WOMEN MAKING MOTORING HISTORY

By Sara Dinnen

It’s not often women make history with cars.  But in June this year that’s exactly what happened in England.

The occasion was the presentation of the trophy to Jaguar for the F-Pace winning the 2016 Women’s World Car of the Year Award.  It was the first time since the motor car was invented that 11 women motoring journalists had been in the same room at the same time.

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Women’s World Car of the Year jury members present the trophy to Head of Jaguar Land Rover, Dr Ralph Speth, in Coventry, 2017.  Ian Callum, the designer of the supreme award-winning Jaguar F-Pace is third from right.

 

Is that an indictment on the motor industry?  Or was it simply the time for women to celebrate cars, and their own efforts within the industry, has come?

The women motoring journalists were from 10 different countries.  And, yet, all had tales to tell of opposition to what they have chosen to do for a living – road test cars and write about them. From some quarters, there is an air of incredulity about what they do.

One of the New Zealand judges on the jury, Sandy Myhre from Okiato in the Bay of Islands, said when she first started writing on cars for the now-defunct Auckland Star, she was allowed to test a car for one hour, provided she “had a man in the passenger seat”.

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Women’s World Car of the Year CEO and Founder, Sandy Myhre from New Zealand, pictured here at the Indianapolis Motor Speedway.  She is the biographer of Indy to Indy, a year in the life of Kiwi racing driver, Scott Dixon.  Photo:  Terry Marshall

 

As further testament that times are a’changing, three motor companies have hosted the women journalists at specifically organised press conferences.  The first was Ford of Europe. The company invited eight of the judges to Cologne when the Fiesta Ecoboost won the supreme award in Women’s World Car of the Year.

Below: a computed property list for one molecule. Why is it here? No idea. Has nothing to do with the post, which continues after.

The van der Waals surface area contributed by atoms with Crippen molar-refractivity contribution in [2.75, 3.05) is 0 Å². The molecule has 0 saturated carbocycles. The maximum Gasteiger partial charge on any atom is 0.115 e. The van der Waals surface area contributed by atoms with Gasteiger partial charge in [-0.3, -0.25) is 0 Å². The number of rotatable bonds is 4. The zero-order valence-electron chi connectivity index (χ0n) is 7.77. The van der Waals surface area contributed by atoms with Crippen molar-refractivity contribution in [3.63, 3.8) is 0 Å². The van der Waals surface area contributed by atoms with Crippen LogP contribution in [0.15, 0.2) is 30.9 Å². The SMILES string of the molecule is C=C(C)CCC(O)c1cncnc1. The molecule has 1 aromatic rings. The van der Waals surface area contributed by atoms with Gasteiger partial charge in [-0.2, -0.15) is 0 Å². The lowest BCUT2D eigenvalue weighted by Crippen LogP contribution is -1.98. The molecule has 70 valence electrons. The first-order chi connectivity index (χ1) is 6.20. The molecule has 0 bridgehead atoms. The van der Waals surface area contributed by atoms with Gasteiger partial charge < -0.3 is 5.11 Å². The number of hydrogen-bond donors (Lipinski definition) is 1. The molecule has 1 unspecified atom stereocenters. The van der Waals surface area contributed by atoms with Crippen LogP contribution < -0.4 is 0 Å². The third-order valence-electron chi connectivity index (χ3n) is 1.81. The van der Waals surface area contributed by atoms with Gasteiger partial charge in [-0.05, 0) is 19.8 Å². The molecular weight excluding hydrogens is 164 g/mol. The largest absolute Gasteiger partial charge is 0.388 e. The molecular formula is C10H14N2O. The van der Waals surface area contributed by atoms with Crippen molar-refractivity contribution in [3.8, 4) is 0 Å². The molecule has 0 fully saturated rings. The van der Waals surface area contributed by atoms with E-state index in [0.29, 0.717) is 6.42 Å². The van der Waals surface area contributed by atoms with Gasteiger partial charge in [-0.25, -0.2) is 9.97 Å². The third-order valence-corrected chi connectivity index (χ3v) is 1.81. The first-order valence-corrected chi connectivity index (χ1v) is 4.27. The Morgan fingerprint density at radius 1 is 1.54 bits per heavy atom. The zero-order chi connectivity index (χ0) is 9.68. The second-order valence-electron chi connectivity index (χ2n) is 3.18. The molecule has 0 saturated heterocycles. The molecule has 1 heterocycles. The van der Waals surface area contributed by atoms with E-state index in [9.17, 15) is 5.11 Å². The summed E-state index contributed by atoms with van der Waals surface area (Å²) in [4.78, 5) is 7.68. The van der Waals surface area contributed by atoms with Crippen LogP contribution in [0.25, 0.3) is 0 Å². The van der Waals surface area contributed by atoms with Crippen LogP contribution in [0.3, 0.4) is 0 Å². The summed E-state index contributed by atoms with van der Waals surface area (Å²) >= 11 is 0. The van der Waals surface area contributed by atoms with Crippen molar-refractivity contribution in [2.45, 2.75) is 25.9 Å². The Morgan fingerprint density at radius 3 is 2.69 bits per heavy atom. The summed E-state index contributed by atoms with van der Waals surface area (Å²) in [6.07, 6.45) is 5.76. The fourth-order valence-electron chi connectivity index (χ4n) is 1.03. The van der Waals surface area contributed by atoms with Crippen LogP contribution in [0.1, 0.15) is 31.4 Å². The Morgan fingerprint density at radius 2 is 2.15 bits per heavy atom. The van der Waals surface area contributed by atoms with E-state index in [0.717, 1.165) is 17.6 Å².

It may have been purely coincidental that the CEO of Ford of Europe and the Head of Communications at the time were both women.  Barb Samardzich has since retired from the motor industry and Elena Cortesi moved from Germany to head Ford’s communications office in Detroit.

Shortly after Barb Samardzich was appointed to head Ford of Europe, General Motors in the USA announced the appointment of Mary Barra as CEO of the global car maker, the first woman to reach that exalted position.  She is now Chairman and CEO.

In 2016 Volvo invited the women to Gothenburg to hand over the trophy for the XC90 winning the supreme award.  The head of Volvo Group, Mr Håkan Samuelsson, said there are only three car awards Volvo recognises and one of those is Women’s World Car of the Year.

 

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This year, 2017, Jaguar organised the trophy presentation gathering and it may again be coincidental but two women were at the forefront of the history-making press conference.  Fiona Pargeter, heads of Global Communications at Jaguar Land Rover and Gabi Whitfield is in charge of Global Strategy.

The head of Jaguar Land Rover, Dr Ralph Speth, was earmarked to spend half an hour with the women motoring writers at the design centre in Coventry.  He spent well over an hour, making his subsequent schedule run very behind time.

“Don’t stop what you are doing,” he told the women journalists.  “If ever there is a time for women to be noticed in the car industry it is now and for the next decade.”

This enlightened attitude to women and cars isn’t universal however.  One motoring writer from South Africa was told by a Mercedes representative in her country that the German company didn’t want their cars to be seen as “women’s cars”.  It follows, then, that if a Mercedes wins the supreme award, the judges aren’t likely to be invited to hand over the trophy spoils.

All the women motoring writers on the jury panel have tales of a car company or two, or a male company representative or three or four, exhibiting a “disquiet” at women voicing an opinion on cars in public.  In other words, publishing in whatever form.

But, Mercedes and other car companies, take note. The combined audience of the 26 motoring writers who are judges in Women’s World Car of the Year is around 50 million world-wide, if not more.  Just saying.

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Women making history in England, June 2017. It was the first time since the motor car was invented that eleven women motoring writers were assembled in the same place at the same time.

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